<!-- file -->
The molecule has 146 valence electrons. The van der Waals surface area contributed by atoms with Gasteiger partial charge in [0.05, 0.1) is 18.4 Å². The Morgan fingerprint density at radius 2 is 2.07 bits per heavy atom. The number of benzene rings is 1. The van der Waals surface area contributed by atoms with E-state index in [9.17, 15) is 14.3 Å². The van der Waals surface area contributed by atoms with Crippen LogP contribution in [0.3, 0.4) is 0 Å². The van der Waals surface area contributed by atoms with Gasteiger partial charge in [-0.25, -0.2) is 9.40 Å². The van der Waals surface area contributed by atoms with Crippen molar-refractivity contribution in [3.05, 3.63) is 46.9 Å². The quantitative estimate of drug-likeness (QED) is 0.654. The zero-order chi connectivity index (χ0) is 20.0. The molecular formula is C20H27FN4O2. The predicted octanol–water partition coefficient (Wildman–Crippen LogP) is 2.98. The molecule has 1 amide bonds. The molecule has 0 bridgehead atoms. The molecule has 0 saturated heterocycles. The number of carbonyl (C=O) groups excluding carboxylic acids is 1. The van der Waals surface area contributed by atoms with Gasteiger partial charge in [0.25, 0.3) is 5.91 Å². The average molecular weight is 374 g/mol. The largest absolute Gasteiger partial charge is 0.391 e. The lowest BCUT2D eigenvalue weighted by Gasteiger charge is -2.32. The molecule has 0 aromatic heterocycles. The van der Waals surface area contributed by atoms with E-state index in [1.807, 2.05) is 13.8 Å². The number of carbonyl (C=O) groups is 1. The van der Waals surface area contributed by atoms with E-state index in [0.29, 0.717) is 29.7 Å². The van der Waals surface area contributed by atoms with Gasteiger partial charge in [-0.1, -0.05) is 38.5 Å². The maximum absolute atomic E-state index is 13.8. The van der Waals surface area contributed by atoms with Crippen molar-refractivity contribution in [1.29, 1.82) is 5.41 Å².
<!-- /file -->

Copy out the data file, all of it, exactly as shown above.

The molecule has 146 valence electrons. The van der Waals surface area contributed by atoms with Gasteiger partial charge in [0.05, 0.1) is 18.4 Å². The Morgan fingerprint density at radius 2 is 2.07 bits per heavy atom. The number of benzene rings is 1. The van der Waals surface area contributed by atoms with E-state index in [9.17, 15) is 14.3 Å². The van der Waals surface area contributed by atoms with Crippen LogP contribution in [0.3, 0.4) is 0 Å². The van der Waals surface area contributed by atoms with Gasteiger partial charge in [-0.25, -0.2) is 9.40 Å². The van der Waals surface area contributed by atoms with Crippen molar-refractivity contribution in [3.05, 3.63) is 46.9 Å². The quantitative estimate of drug-likeness (QED) is 0.654. The zero-order chi connectivity index (χ0) is 20.0. The molecular formula is C20H27FN4O2. The predicted octanol–water partition coefficient (Wildman–Crippen LogP) is 2.98. The molecule has 1 amide bonds. The molecule has 0 bridgehead atoms. The molecule has 0 saturated heterocycles. The number of carbonyl (C=O) groups excluding carboxylic acids is 1. The van der Waals surface area contributed by atoms with Gasteiger partial charge in [0.25, 0.3) is 5.91 Å². The average molecular weight is 374 g/mol. The largest absolute Gasteiger partial charge is 0.391 e. The lowest BCUT2D eigenvalue weighted by Gasteiger charge is -2.32. The molecule has 0 aromatic heterocycles. The van der Waals surface area contributed by atoms with E-state index in [1.807, 2.05) is 13.8 Å². The number of carbonyl (C=O) groups is 1. The van der Waals surface area contributed by atoms with E-state index in [0.29, 0.717) is 29.7 Å². The van der Waals surface area contributed by atoms with Gasteiger partial charge in [-0.1, -0.05) is 38.5 Å². The maximum absolute atomic E-state index is 13.8. The van der Waals surface area contributed by atoms with Crippen molar-refractivity contribution in [1.29, 1.82) is 5.41 Å².